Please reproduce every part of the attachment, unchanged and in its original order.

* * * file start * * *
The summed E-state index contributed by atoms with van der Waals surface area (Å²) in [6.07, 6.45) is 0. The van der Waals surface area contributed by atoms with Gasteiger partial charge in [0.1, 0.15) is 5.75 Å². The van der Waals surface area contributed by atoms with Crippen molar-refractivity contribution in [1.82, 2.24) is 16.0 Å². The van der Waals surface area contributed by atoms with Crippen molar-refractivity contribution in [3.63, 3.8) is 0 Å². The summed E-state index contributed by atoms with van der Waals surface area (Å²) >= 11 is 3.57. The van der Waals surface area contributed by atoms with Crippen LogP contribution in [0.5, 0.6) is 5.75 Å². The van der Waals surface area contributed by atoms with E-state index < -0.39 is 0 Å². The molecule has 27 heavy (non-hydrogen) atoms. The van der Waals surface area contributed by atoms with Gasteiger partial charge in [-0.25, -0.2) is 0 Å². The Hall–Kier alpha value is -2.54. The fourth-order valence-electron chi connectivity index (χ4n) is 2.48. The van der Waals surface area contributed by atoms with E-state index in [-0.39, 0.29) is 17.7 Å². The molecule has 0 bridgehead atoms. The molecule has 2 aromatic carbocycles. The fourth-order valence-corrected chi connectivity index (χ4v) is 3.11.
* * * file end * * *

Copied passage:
The summed E-state index contributed by atoms with van der Waals surface area (Å²) in [6.07, 6.45) is 0. The van der Waals surface area contributed by atoms with Gasteiger partial charge in [0.1, 0.15) is 5.75 Å². The van der Waals surface area contributed by atoms with Crippen molar-refractivity contribution in [1.82, 2.24) is 16.0 Å². The van der Waals surface area contributed by atoms with Crippen molar-refractivity contribution in [3.63, 3.8) is 0 Å². The summed E-state index contributed by atoms with van der Waals surface area (Å²) >= 11 is 3.57. The van der Waals surface area contributed by atoms with Crippen LogP contribution in [0.5, 0.6) is 5.75 Å². The van der Waals surface area contributed by atoms with E-state index < -0.39 is 0 Å². The molecule has 27 heavy (non-hydrogen) atoms. The van der Waals surface area contributed by atoms with Gasteiger partial charge in [-0.25, -0.2) is 0 Å². The Hall–Kier alpha value is -2.54. The fourth-order valence-electron chi connectivity index (χ4n) is 2.48. The van der Waals surface area contributed by atoms with E-state index in [-0.39, 0.29) is 17.7 Å². The molecule has 0 bridgehead atoms. The molecule has 2 aromatic carbocycles. The fourth-order valence-corrected chi connectivity index (χ4v) is 3.11.